If you look at last week’s blog, you will notice that a friend reminded me that the elderly are lonely also. It reminded me that, when my mother died, mu youngest son said, ”I’ve lost one of my best friends.”

When my children were young, my mother was their caregiver and, even after she was too frail to manage this, my children would visit her and call her. If you had asked them what they enjoyed most about their visits and conversations, they would have answered, “Nana’s stories.”

Every parent reading this knows that the stories that grandparents and grandchildren prefer are the stories about children…stories about them. Hearing that I was an inventive, if badly behaved child was somehow a balm when my children ere struggling with their own challenges. When she would tell me about their reaction, my mother would hug me and tell me that she always knew that I would “end up all right.”

When I hear about all the lonely elderly people, and consider my lonely young patients, I wonder if there is no way to bring these groups together for mutual support. Would it be a balm to them to consider the misdeeds of the generation in the middle, for we certainly have had misdeeds during this pandemic?

Perhaps all of this is too much to organize in communities, but how we were isolated from each other before the pandemic, young from elder, has made us even more isolated during this period when we are in lockdown. But, it’s not too late to reach out to grandparents. It’s not to late to have grandparents and their grandchildren playing games on Facetime or Zoom. I found several lists of games that you can play virtually. Some are for adults only, but some would be great for grandparents to play with children and youth.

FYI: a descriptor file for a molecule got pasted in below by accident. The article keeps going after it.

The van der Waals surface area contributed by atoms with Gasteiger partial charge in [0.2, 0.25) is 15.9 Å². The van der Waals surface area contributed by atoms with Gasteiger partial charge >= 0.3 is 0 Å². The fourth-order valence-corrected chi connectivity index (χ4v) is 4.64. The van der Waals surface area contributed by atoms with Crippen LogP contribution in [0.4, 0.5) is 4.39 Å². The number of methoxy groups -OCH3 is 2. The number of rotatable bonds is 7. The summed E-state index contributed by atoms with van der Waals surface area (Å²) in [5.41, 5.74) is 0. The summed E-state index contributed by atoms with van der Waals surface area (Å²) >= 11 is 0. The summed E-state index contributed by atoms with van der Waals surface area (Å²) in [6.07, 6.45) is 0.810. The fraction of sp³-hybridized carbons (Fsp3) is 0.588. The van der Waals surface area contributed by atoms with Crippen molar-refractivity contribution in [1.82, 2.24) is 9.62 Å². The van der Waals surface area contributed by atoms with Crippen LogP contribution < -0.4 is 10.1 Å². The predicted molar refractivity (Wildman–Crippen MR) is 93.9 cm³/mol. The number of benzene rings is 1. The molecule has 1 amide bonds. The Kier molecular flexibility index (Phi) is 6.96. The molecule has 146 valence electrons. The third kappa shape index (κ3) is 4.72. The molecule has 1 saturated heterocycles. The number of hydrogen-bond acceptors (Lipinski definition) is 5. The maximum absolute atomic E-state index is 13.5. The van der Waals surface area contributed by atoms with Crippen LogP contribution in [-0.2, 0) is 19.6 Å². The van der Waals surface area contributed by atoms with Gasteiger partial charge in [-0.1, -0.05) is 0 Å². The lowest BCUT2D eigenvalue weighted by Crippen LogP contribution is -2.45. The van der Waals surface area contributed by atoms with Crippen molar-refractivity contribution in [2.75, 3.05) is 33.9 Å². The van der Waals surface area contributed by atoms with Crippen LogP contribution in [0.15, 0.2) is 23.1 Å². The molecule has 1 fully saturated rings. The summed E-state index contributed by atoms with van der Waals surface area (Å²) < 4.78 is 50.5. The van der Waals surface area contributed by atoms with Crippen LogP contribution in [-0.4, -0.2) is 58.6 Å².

You can also have a snack or a meal or read together virtually. Maybe your daughter/Mom can finally figure out how to make the cookies no one makes like Nana. Then again, maybe she cannot. It seems that nothing is more fun, virtually or in person, than laughing at your child/parent.

Why not let you child and your parents find out for themselves?

(My mother and one of my children…having fun together)

2 thoughts on “Loneliness II

  1. Katherine says:

    What a lovely blog post, Gail! I’ve found it a struggle to persuade my grandchildren to connect over zoom or the phone during the pandemic, but I think that’s mainly because they’ve been doing so much online schooling and the last thing they want to do is go back online! My older granddaughter (almost 10) has been able to walk (or run, which she loves to do) to our house, about 15 minutes away, and that’s been a real thrill for all concerned. We’ve set up distanced seating on the front porch, complete with a windscreen, and she’s had a brief visit with us that way. With in-school classes beginning next week, I’m hoping we might do a little zoom connecting soon. Thanks for all your writing! Katherine

    1. drgailbeck says:

      Katherine, thank you for reading these essays and for your comments. It’s always good to know when my experience resonates with other.

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